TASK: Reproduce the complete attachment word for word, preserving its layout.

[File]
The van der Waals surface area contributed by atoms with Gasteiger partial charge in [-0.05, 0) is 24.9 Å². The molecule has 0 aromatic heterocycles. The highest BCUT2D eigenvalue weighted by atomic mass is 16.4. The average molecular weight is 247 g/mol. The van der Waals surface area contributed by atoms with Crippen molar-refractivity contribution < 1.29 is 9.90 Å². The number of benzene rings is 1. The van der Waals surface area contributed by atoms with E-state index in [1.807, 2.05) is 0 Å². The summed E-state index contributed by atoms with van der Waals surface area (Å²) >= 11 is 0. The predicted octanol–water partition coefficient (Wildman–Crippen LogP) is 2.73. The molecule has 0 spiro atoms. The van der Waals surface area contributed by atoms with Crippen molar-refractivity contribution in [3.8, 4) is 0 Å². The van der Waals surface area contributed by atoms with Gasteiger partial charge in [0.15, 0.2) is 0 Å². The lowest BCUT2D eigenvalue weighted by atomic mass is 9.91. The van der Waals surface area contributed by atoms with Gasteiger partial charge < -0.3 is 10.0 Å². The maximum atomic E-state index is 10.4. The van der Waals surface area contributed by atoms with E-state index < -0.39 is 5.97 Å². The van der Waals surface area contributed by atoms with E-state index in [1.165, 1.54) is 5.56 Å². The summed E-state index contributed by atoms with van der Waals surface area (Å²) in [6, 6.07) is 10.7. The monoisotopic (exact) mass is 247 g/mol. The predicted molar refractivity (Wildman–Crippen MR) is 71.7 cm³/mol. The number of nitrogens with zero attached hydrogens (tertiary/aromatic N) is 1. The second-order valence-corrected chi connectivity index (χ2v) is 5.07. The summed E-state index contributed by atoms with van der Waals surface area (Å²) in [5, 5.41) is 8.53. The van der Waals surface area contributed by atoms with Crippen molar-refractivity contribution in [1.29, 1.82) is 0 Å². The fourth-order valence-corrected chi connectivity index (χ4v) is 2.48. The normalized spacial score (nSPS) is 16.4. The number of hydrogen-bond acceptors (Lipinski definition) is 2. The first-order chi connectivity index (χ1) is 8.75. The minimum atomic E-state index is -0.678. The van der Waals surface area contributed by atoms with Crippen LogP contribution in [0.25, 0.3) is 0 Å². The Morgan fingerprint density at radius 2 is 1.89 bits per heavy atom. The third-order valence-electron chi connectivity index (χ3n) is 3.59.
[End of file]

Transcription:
The van der Waals surface area contributed by atoms with Gasteiger partial charge in [-0.05, 0) is 24.9 Å². The molecule has 0 aromatic heterocycles. The highest BCUT2D eigenvalue weighted by atomic mass is 16.4. The average molecular weight is 247 g/mol. The van der Waals surface area contributed by atoms with Crippen molar-refractivity contribution < 1.29 is 9.90 Å². The number of benzene rings is 1. The van der Waals surface area contributed by atoms with E-state index in [1.807, 2.05) is 0 Å². The summed E-state index contributed by atoms with van der Waals surface area (Å²) >= 11 is 0. The predicted octanol–water partition coefficient (Wildman–Crippen LogP) is 2.73. The molecule has 0 spiro atoms. The van der Waals surface area contributed by atoms with Crippen molar-refractivity contribution in [3.8, 4) is 0 Å². The van der Waals surface area contributed by atoms with Gasteiger partial charge in [0.15, 0.2) is 0 Å². The lowest BCUT2D eigenvalue weighted by atomic mass is 9.91. The van der Waals surface area contributed by atoms with Gasteiger partial charge < -0.3 is 10.0 Å². The maximum atomic E-state index is 10.4. The van der Waals surface area contributed by atoms with E-state index < -0.39 is 5.97 Å². The van der Waals surface area contributed by atoms with E-state index in [1.165, 1.54) is 5.56 Å². The summed E-state index contributed by atoms with van der Waals surface area (Å²) in [6, 6.07) is 10.7. The monoisotopic (exact) mass is 247 g/mol. The predicted molar refractivity (Wildman–Crippen MR) is 71.7 cm³/mol. The number of nitrogens with zero attached hydrogens (tertiary/aromatic N) is 1. The second-order valence-corrected chi connectivity index (χ2v) is 5.07. The summed E-state index contributed by atoms with van der Waals surface area (Å²) in [5, 5.41) is 8.53. The van der Waals surface area contributed by atoms with Crippen molar-refractivity contribution in [1.29, 1.82) is 0 Å². The fourth-order valence-corrected chi connectivity index (χ4v) is 2.48. The normalized spacial score (nSPS) is 16.4. The number of hydrogen-bond acceptors (Lipinski definition) is 2. The first-order chi connectivity index (χ1) is 8.75. The minimum atomic E-state index is -0.678. The van der Waals surface area contributed by atoms with Crippen LogP contribution in [0.25, 0.3) is 0 Å². The Morgan fingerprint density at radius 2 is 1.89 bits per heavy atom. The third-order valence-electron chi connectivity index (χ3n) is 3.59.